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The first estimates of eurozone activity figures for the third quarter have been published, showing a contraction in activity (GDP) of 0.1% and an increase in employment of 0.3%. If we make the plausible assumption that the number of hours worked per person was stable, this means that productivity fell by 0.4% over the quarter.
After the sharp rise in productivity in Q2 2020, it had stabilized for two years, but has been falling more sharply since mid-2022. Compared with the last quarter of 2019, the cumulative increase is now just 0.8%.
Productivity fell by 0.9% between Q2 2022 and Q2 2023: breaking down this figure, we see that 1.0% of this drop was due to the fall in productivity in each sector, while the reallocation of working hours absorbed part of this shock. The problem is therefore one of productivity rather than a change in the sectoral structure of the economy.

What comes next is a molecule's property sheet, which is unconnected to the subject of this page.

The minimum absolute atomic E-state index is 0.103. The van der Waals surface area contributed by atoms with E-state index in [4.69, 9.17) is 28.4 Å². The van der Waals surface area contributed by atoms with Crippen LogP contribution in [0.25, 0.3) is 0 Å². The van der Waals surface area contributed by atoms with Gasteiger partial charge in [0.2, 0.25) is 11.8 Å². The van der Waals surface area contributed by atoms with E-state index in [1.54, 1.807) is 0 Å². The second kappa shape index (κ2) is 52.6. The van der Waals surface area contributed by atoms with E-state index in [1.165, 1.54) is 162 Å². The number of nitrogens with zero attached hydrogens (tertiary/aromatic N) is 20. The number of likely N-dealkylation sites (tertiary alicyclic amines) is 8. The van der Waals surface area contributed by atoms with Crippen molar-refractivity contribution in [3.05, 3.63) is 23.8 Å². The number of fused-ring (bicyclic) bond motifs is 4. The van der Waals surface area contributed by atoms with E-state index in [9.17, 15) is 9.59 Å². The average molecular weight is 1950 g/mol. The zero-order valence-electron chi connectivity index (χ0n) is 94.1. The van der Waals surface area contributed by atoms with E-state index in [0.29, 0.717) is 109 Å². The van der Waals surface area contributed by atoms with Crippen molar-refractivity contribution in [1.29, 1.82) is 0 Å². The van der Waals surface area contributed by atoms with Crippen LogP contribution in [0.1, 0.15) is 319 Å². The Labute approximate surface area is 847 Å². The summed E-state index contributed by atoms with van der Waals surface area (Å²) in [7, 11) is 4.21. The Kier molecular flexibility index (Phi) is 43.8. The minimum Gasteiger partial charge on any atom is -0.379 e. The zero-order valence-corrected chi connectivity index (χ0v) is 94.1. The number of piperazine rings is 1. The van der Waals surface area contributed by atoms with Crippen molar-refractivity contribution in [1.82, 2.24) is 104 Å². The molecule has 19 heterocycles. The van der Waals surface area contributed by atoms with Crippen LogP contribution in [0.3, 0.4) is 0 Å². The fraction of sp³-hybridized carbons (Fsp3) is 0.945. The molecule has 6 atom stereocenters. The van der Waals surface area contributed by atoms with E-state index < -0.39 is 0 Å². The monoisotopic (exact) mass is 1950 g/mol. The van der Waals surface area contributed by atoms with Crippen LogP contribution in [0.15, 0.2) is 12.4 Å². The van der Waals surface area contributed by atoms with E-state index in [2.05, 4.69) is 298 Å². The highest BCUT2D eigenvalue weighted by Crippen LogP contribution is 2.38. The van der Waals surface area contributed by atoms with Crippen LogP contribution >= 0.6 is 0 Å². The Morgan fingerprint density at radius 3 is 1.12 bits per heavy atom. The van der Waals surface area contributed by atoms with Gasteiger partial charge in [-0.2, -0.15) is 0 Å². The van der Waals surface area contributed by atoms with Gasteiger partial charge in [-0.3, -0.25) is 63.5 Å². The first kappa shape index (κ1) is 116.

With inflation decelerating, revenue growth will be lower and companies could compensate for the fall in productivity by adjusting their workforce. In the longer term, this phenomenon is also a problem, as productivity is a driver of potential growth, particularly in a context where the working-age population is diminishing in Europe.
Written on November 17, 2023. This is not an investment advice. Opinions subject to change.
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